There is an alternative: governments can do what markets cannot

To succeed in age of globalisation, British manufacturers need a government that rejects laissez faire Thatcherism.

In the wake of Baroness Thatcher’s funeral last week, there has been much revisiting of the 1980s and her legacy. Though there are disagreements as to the benefits of her approach, there is one thing on which we can all agree: for better or worse, she did change Britain.

One impact of the revolution her policies unleashed was that too much of our manufacturing base was undermined. Nevertheless, Britain remains the ninth largest manufacturer in the world today, and a global leader in many areas of advanced manufacturing. The best of British manufacturers have shown they can meet the challenge of global competition.

For example, since Labour’s establishment of the Automotive Council – and the continued backing of it by this government – Britain has confirmed itself as a great place to make cars. The sector has attracted investment on an unprecedented scale and is on track to break the record for car production set in 1972.

What it means to be a leading manufacturer is changing as well, as the divide between the service and manufacturing sectors has become blurred. Last week I visited Rolls Royce, a global leader in aerospace. The majority of Rolls Royce’s revenues are generated not from manufacturing but from after sales service contracts. This shows how the benefits of a strong manufacturing base can spill over into other sectors, generating more of those well paying and satisfying jobs that our economy needs.

So the potential is there to grow our manufacturing base further. But British manufacturers need a government that backs their ambition. They need a proper, modern industrial strategy – demanding in its ambition and effective in its execution. This is not something which sits comfortably with laissez faire Thatcherism.

George Osborne – a disciple of the laissez faire approach - promised a "march of the makers". But overall, and despite a significant fall in the value of the pound, the reality simply has not matched his rhetoric. The latest trade figures were terrible, with the recent fall in exports reflecting a downward pattern that started in October 2011 according to the ONS. Companies with cash lack the confidence to invest. Firms needing finance to expand can’t get it.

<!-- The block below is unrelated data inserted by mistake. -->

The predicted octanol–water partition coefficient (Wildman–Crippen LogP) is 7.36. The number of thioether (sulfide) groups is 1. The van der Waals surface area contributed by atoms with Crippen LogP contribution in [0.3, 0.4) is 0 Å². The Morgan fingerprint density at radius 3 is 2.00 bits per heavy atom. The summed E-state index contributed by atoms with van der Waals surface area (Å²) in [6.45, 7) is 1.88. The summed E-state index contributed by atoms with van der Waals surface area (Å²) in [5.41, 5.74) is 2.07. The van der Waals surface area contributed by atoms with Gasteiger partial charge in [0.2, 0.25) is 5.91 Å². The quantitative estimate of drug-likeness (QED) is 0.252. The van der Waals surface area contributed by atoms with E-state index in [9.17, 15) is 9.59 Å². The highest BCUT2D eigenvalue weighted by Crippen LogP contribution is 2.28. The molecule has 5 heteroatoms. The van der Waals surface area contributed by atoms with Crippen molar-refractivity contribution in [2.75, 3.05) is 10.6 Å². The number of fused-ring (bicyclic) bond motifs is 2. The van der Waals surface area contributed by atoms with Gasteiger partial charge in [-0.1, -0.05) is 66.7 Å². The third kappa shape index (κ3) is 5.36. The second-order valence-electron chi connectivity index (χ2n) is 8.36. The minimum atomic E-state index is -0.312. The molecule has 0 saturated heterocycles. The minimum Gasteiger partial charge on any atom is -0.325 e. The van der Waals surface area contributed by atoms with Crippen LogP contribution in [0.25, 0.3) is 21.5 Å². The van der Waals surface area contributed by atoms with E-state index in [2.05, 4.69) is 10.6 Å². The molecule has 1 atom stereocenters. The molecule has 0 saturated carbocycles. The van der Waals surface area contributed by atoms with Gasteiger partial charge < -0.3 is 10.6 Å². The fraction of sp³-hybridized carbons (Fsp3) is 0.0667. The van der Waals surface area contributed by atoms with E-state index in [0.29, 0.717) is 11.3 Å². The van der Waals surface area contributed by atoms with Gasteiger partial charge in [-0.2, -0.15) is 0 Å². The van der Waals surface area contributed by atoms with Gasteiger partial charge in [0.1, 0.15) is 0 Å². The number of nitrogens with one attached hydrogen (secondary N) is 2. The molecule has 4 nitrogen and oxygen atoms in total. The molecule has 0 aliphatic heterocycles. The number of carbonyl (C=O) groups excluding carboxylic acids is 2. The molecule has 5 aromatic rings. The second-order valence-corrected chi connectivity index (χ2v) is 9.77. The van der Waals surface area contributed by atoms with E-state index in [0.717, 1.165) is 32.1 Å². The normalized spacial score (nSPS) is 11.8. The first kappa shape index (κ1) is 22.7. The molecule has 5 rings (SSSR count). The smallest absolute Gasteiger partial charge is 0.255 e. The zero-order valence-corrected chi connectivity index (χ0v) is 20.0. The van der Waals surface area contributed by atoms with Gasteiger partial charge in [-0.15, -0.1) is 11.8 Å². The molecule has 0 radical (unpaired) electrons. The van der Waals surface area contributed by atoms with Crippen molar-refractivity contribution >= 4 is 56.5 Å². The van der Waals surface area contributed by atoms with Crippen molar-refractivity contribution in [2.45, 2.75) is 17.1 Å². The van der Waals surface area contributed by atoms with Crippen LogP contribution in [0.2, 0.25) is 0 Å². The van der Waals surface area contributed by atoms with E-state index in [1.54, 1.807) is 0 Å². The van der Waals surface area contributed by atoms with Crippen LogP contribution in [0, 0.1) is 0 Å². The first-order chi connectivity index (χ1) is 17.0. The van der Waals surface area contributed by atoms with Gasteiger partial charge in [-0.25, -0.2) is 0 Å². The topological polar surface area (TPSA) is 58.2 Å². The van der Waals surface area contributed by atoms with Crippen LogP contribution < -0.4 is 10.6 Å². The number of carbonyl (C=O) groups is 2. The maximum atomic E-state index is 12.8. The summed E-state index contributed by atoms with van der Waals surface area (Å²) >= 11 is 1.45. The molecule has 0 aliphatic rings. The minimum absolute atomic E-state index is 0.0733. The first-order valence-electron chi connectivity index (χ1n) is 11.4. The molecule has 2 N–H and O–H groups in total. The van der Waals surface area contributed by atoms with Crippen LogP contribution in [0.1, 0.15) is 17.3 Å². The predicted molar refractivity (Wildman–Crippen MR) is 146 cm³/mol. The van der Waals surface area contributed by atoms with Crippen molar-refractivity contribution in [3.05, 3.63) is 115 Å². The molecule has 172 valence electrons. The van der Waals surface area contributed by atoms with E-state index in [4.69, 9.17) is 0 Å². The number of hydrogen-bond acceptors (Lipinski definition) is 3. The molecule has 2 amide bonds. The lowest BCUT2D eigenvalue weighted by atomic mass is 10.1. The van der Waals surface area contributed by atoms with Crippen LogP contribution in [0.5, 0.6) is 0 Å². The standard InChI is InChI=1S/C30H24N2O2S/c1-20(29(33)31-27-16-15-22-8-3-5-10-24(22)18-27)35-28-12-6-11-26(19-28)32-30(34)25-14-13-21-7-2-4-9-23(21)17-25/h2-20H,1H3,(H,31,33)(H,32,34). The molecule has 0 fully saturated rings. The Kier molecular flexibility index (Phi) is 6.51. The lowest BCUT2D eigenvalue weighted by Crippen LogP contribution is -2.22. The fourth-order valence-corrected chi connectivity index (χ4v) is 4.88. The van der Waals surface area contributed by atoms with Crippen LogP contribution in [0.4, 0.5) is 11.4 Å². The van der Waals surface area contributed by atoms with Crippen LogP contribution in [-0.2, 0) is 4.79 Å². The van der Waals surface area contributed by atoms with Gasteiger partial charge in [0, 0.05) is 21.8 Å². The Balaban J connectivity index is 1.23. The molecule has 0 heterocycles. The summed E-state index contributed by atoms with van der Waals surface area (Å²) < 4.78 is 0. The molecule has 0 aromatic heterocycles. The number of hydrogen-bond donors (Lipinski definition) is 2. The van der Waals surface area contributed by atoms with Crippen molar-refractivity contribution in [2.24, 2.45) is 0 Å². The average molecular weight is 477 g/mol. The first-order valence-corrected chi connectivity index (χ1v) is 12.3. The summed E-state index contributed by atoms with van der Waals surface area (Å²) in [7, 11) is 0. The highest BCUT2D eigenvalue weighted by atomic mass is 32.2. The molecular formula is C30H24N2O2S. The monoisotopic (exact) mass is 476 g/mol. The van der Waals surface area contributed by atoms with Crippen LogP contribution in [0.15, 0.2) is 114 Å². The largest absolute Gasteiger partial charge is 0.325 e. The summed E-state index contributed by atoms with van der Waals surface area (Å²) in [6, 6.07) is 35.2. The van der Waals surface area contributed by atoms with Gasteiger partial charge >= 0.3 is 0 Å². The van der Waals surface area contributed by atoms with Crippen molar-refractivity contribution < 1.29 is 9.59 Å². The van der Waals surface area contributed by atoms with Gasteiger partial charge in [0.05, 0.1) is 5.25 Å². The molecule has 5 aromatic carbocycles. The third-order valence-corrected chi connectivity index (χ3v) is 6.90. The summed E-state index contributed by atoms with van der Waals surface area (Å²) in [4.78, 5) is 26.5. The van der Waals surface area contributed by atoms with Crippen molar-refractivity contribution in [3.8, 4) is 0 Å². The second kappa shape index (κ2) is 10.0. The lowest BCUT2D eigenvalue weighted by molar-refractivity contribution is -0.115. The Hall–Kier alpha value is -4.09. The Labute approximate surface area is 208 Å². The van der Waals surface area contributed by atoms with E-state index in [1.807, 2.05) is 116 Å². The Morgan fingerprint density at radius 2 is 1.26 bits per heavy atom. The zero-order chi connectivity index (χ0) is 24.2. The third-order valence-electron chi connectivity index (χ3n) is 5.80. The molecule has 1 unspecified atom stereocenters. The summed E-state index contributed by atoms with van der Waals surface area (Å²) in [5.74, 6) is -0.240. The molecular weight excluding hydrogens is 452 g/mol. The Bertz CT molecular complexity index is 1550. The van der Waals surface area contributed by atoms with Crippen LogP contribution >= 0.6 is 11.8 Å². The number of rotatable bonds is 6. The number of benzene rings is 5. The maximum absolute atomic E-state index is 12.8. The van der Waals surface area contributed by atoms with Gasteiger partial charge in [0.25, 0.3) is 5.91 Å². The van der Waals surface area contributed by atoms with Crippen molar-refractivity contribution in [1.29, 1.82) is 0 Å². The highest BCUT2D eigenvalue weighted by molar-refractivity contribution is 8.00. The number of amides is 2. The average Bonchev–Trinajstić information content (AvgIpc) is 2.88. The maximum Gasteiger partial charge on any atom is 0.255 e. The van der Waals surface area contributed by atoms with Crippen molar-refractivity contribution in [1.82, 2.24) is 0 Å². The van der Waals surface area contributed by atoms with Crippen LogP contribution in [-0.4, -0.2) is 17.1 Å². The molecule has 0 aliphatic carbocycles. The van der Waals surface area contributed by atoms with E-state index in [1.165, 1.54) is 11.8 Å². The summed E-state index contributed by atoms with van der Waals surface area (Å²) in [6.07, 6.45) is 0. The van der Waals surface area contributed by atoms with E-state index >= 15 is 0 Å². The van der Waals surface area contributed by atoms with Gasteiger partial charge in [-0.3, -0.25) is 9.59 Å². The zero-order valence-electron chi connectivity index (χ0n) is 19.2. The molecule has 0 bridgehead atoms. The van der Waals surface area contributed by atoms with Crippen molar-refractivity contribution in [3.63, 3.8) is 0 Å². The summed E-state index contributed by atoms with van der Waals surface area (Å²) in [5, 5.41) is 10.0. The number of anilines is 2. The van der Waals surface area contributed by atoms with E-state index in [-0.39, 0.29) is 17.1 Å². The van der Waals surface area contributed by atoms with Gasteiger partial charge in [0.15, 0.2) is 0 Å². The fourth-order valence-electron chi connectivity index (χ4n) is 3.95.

One of the maxims of the neoliberal economic revolution Thatcherism unleashed was that governments must be subservient to markets. There was, Mrs Thatcher said, "no alternative". Recent history warns of the limits of this approach. It is also becoming abundantly clear that globalisation, far from limiting the space for governments to act, is making such action more important. It is not surprising that northern European economies which have pursued industrial strategies and applied a different model to Thatcherism have largely maintained their shares of expanding global trade through policies that work together to reinforce areas of national strength. 

Governments can do what markets cannot: they can help firms work together to address shared problems over skills or R&D, even as these businesses compete fiercely for custom. Governments can give direction and support to the animal spirits that drive investment and innovation. Through strategic use of procurement powers, governments can provide clear market signals, allowing British-based firms like Bombardier, whose plant in Derby I have also recently visited, to develop the capabilities needed to win public contracts. Public contracts can be used, after all, to advance public goals: to train apprenticeships, to encourage innovation, and to boost local employment.

Baroness Thatcher’s passing has revived strong memories of a bygone era. Yes, she changed Britain, but changed circumstances mean our country’s economy now needs something different too - there is an alternative and we must grasp it. 

 

A Vauxhall employee works on a vehicle on the production line at the Vauxhall car factory in Ellesmere Port, north-west England. Photograph: Getty Images.